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Whole-Genome Sequencing of Pharmacogenetic Drug Response in Racially Diverse Children with Asthma.

Mak, Angel C Y; White, Marquitta J; Eckalbar, Walter L; Szpiech, Zachary A; Oh, Sam S; Pino-Yanes, Maria; Hu, Donglei; Goddard, Pagé; Huntsman, Scott; Galanter, Joshua; Wu, Ann Chen; Himes, Blanca E; Germer, Soren; Vogel, Julia M; Bunting, Karen L; Eng, Celeste; Salazar, Sandra; Keys, Kevin L; Liberto, Jennifer; Nuckton, Thomas J; Nguyen, Thomas A; Torgerson, Dara G; Kwok, Pui-Yan; Levin, Albert M; Celedón, Juan C; Forno, Erick; Hakonarson, Hakon; Sleiman, Patrick M; Dahlin, Amber; Tantisira, Kelan G; Weiss, Scott T; Serebrisky, Denise; Brigino-Buenaventura, Emerita; Farber, Harold J; Meade, Kelley; Lenoir, Michael A; Avila, Pedro C; Sen, Saunak; Thyne, Shannon M; Rodriguez-Cintron, William; Winkler, Cheryl A; Moreno-Estrada, Andrés; Sandoval, Karla; Rodriguez-Santana, Jose R; Kumar, Rajesh; Williams, L Keoki; Ahituv, Nadav; Ziv, Elad; Seibold, Max A; Darnell, Robert B.
Am J Respir Crit Care Med; 197(12): 1552-1564, 2018 06 15.
Artigo em Inglês | MEDLINE | ID: mdl-29509491
RATIONALE: Albuterol, a bronchodilator medication, is the first-line therapy for asthma worldwide. There are significant racial/ethnic differences in albuterol drug response.


To identify genetic variants important for bronchodilator drug response (BDR) in racially diverse children.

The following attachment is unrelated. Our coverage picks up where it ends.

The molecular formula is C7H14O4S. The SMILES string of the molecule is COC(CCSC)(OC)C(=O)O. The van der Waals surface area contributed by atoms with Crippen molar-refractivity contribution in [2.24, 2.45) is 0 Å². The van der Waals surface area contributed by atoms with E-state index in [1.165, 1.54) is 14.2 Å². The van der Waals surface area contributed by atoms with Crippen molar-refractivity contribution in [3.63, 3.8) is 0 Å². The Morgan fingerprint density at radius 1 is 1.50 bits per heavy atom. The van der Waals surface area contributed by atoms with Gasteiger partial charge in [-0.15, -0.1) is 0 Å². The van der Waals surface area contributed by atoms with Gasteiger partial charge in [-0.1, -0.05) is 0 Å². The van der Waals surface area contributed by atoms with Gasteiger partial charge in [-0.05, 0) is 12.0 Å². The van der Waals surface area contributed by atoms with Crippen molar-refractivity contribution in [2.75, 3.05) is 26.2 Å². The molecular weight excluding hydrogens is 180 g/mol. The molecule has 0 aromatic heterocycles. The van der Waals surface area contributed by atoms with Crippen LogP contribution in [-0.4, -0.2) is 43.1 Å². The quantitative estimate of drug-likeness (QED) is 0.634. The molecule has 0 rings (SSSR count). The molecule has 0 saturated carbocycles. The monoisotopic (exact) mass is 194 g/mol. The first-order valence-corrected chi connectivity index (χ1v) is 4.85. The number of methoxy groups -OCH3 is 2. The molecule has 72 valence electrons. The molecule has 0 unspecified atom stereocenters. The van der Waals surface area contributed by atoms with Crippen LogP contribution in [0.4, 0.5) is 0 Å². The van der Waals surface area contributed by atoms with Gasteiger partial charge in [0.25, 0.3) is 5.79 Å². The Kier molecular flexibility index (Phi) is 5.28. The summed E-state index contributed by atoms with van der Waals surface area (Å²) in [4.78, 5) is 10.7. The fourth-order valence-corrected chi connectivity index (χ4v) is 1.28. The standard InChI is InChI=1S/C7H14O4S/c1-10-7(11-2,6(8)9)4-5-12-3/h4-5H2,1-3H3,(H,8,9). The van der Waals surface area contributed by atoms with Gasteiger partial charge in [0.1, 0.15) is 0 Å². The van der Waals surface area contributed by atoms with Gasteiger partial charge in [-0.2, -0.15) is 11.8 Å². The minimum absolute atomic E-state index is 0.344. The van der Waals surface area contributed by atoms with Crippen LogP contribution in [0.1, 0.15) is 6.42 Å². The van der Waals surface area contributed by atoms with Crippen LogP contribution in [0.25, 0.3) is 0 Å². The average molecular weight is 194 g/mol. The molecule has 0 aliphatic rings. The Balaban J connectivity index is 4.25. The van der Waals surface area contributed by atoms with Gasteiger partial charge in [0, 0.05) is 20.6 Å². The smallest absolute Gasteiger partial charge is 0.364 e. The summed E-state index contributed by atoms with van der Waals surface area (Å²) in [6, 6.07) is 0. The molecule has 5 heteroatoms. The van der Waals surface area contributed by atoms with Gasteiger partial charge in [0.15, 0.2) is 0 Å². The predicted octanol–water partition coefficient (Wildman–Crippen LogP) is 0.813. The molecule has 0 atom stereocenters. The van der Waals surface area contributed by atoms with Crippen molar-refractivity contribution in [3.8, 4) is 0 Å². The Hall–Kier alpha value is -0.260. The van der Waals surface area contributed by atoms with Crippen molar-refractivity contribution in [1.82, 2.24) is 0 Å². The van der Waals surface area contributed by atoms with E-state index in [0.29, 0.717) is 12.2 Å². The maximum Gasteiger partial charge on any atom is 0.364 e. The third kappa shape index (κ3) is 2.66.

We performed the first whole-genome sequencing pharmacogenetics study from 1,441 children with asthma from the tails of the BDR distribution to identify genetic association with BDR.


We identified population-specific and shared genetic variants associated with BDR, including genome-wide significant (P < 3.53 × 10-7) and suggestive (P < 7.06 × 10-6) loci near genes previously associated with lung capacity (DNAH5), immunity (NFKB1 and PLCB1), and ß-adrenergic signaling (ADAMTS3 and COX18). Functional analyses of the BDR-associated SNP in NFKB1 revealed potential regulatory function in bronchial smooth muscle cells. The SNP is also an expression quantitative trait locus for a neighboring gene, SLC39A8. The lack of other asthma study populations with BDR and whole-genome sequencing data on minority children makes it impossible to perform replication of our rare variant associations. Minority underrepresentation also poses significant challenges to identify age-matched and population-matched cohorts of sufficient sample size for replication of our common variant findings.


The lack of minority data, despite a collaboration of eight universities and 13 individual laboratories, highlights the urgent need for a dedicated national effort to prioritize diversity in research. Our study expands the understanding of pharmacogenetic analyses in racially/ethnically diverse populations and advances the foundation for precision medicine in at-risk and understudied minority populations.
Selo DaSilva